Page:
Dissolves poorly in water
Wold issues words of caution:
“No one must think that the chaga extract available in health food stores will have any effect against cancer. These polysaccharides are not absorbed in the intestine to any meaningful extent, so the effect they will have there is probably only on the local immune system in the intestine.”
Betulinic acid, another compound from chaga, has been shown to be even more effective against cancer cells by killing them directly. But betulinic acid has a big disadvantage: it dissolves very poorly in water. Therefore, the body is unable to absorb much of it.
“But if we succeed in finding substances that have a similar structure to betulinic acid with improved bioavailability, they may be better suited for pharmaceutical use”, Wold says.
Same effect of all
The fact that betulinic acid dissolves poorly in water also means that there is very little of it, or of any other of the anti-carcinogenic substances from chaga, in extracts typically used in folk medicine. These preparations are mostly water-based, what pharmacists call water extracts.
Another chemical compound discovered in chaga has the not-so-simple name 3β-hydroxy-lanasta-8,24-dien-21-al. It is immunologically interesting for researchers because it activates a part of the immune system called the complement system. It also has a very special property.
“It is usually the case that when we test ten substances that are quite similar to each other, we will see the same effect from all of them, to a greater or lesser degree. Of all the substances we tested, 3β-hydroxy-lanasta-8,24-dien-21-al had the greatest effect on the complement system”, Wold explains.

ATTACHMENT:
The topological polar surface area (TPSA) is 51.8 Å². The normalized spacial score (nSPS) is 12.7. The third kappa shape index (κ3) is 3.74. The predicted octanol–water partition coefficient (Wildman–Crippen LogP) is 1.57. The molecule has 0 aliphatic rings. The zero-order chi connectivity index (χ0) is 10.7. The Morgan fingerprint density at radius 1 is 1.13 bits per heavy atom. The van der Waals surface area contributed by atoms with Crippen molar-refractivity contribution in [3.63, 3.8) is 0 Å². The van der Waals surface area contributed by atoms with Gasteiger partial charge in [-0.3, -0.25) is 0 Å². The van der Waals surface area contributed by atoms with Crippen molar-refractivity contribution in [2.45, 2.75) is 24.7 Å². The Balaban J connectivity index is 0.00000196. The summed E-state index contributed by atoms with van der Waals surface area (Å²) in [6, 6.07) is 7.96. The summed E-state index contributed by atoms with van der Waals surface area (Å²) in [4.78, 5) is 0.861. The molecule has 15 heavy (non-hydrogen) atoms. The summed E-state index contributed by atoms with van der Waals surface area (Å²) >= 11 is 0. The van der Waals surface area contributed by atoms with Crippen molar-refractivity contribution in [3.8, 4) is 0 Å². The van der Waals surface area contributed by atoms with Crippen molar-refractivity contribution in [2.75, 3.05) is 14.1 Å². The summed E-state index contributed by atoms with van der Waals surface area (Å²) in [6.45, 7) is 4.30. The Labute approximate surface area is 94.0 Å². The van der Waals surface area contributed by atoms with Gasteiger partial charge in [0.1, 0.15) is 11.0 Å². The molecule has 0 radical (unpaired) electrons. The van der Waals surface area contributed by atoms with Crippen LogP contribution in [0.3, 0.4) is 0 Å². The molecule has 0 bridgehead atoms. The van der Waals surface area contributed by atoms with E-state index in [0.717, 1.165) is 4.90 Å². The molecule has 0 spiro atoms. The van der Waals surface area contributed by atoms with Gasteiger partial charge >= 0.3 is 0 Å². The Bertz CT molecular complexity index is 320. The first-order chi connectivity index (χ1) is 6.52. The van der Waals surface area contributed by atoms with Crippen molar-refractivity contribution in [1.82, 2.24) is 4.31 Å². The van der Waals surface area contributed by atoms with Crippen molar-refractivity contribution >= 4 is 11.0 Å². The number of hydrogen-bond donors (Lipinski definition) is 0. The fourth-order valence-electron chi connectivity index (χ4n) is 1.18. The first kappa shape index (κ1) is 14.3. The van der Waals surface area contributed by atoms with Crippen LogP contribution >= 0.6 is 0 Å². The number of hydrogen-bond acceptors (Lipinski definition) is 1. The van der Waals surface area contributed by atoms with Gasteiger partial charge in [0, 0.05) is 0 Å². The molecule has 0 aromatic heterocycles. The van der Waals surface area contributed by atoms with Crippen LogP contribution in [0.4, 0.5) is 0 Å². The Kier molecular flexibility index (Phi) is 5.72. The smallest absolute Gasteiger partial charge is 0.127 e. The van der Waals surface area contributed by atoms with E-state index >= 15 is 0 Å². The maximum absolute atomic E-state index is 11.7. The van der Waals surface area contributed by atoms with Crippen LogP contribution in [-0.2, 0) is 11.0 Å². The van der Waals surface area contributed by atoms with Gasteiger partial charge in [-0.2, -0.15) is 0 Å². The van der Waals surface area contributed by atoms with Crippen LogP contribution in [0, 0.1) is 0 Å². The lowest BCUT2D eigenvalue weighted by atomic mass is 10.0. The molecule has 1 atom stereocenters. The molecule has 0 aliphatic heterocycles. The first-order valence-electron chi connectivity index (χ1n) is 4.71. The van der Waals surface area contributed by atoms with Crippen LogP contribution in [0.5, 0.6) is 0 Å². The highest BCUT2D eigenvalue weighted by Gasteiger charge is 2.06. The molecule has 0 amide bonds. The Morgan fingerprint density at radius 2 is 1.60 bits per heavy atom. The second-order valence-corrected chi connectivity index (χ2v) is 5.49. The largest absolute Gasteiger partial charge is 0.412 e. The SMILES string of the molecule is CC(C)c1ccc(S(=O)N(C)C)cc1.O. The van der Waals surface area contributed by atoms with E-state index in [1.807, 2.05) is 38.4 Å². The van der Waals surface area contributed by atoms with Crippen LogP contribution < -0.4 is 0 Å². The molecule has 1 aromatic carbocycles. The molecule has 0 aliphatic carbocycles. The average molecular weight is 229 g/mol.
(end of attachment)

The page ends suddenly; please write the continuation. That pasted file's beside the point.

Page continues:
“So we would expect that the substances that most closely resembled 3β-hydroxy-lanasta-8,24-dien-21-al would have a similar effect, although perhaps to a lesser degree. But that is not what occured. They had no effect whatsoever. The fact that 3β-hydroxy-8,24-dien-21-al has an effect on the complement system that is so specific and so potent at the same time, makes it a promising future drug candidate.”
There is another substance, though, that may appear to allow chaga extract to partly retain the promise of folk medicine to help with stomach and intestinal ailments. This substance is a melanin pigment, but with a different structure than the pigment that gives colour to the skin and hair in humans and other animals.
“This melanin has the opposite effect of the other substances we examined in that it is anti-inflammatory. Water extracts of chaga consist of just a few percent polysaccharides, the rest is mostly melanin and other compounds with antioxidant activity”, Wold says.
Both confirm and deny
“When we know that many intestinal disorders are due to an overactive immune system, and that melanin may have the ability to suppress the immune response, it is conceivable that melanin can act against such disorders”, says Wold.
“But we cannot establish that until we have investigated in more detail how the melanin works in our body.”
Wold's research has shown that various substances from chaga with very different molecular structures can affect different parts of the immune system, and opens further pharmaceutical research paths.
The odd thing is that folk medicine beliefs in chaga as cancer medicine is both confirmed and denied: yes, chaga contains substances that have potential as cancer medicine – but even though isolated substances have potential, they are probably present in far too low concentrations in the folk medicine extracts to have any direct effect on cancers.
Christian Winther Wold: Immunomodulating polysaccharides, triterpenoids and melanin from the medicinal fungus Inonotus obliquus (Chaga). Doctoral dissertation from UiO, 2020. Abstract.